Isle of Wight Schools to charge new student fees next year

Isle of Wight Co., Va. – Parents will have to pay more for some classes and activities starting in the 2013-2014 school year.

The new fees were approved by the Isle of Wight County School Board as part of the FY 2013-2014 School Operating Budget.

Students who take elective courses like art, chorus, band or theater at the high schools will have to pay $10 for each of those classes and students at the middle schools will incur a $5 fee per semester or $3.75 per nine weeks for the elective classes.

A release from Isle of Wight says that “while the cost of these courses surpasses the budget for the normal academic curriculum, they remain a top priority and the school division is committed to offering them to students during tough economic times.”

However, the plan isn’t sitting well with all parents, like Jennifer Bell.

“To charge a public school student extra on top of paying the salary of a teacher, I just think is a little ridiculous,” Bell explained.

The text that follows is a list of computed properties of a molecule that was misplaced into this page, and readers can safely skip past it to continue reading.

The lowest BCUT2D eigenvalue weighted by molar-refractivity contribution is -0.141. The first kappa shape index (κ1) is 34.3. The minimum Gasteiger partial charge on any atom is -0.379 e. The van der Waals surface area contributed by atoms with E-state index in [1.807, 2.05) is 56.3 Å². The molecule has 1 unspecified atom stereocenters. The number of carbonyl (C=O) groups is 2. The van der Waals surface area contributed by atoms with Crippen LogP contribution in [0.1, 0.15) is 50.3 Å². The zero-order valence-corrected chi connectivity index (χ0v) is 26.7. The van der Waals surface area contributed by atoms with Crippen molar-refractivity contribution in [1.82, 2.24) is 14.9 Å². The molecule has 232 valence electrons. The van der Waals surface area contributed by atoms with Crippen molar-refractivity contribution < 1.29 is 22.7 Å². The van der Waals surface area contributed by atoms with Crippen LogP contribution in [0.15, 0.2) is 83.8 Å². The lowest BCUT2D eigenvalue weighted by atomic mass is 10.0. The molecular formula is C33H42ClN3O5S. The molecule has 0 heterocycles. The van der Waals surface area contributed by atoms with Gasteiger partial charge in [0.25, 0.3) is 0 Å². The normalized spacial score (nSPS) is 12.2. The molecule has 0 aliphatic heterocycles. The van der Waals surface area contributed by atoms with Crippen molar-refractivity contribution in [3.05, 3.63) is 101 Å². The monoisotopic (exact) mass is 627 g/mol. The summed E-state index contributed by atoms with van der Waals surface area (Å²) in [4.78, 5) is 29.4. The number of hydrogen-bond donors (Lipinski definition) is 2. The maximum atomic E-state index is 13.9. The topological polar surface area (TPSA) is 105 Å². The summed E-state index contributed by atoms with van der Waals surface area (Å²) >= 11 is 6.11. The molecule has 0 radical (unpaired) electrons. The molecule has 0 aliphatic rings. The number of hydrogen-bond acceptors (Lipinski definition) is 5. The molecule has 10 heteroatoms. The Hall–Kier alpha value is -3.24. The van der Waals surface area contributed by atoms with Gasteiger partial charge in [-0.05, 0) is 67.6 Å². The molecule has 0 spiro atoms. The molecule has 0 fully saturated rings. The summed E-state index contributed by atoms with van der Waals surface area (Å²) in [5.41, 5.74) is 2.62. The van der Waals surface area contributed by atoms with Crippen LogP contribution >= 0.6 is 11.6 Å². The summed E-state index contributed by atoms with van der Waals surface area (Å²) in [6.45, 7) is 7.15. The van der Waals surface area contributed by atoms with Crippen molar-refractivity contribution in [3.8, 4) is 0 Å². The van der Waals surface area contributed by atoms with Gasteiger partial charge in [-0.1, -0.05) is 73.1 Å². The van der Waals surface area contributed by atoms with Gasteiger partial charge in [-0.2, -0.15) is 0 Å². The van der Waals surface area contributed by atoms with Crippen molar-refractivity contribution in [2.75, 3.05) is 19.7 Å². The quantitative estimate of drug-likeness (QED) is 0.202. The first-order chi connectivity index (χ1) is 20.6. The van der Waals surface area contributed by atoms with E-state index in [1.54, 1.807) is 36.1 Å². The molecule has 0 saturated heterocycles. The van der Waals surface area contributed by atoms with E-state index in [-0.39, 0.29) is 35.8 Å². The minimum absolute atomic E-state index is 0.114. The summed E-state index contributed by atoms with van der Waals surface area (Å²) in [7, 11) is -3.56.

The new fees will also impact students after the school day ends.

The activity fee for participation in junior varsity or varsity sports, as well as all Virginia High School League activities will be $40 per student / per season, with a maximum cap of $100 per school year.

Isle of Wight says that fee will supplement the cost of officials, transportation, field maintenance, athletic trainers and VHSL membership fees.

Students at the two Isle of Wight County High Schools will also have to pay more if they want to park at school next year.

The parking permit fee will double to $100 per year or $50 per semester, with money to defray costs associated with upkeep including paving, repairs and signage.

The new fees are the latest way the cash-strapped school division is getting creative when it comes to the budget.

During the 2012-2013 school year, Isle of Wight Schools ran a $1 million deficit – an emergency meeting and funds from the Board of Supervisors kept the division from having to furlough teachers.

The problems have parents like Bell considering other options for her children.

“Honestly, I toyed with the idea of putting my children in a private school,” Bell explained, “But that’s an expense. That’s a huge expense and I’d rather pay for college rather than private school for K -12.”

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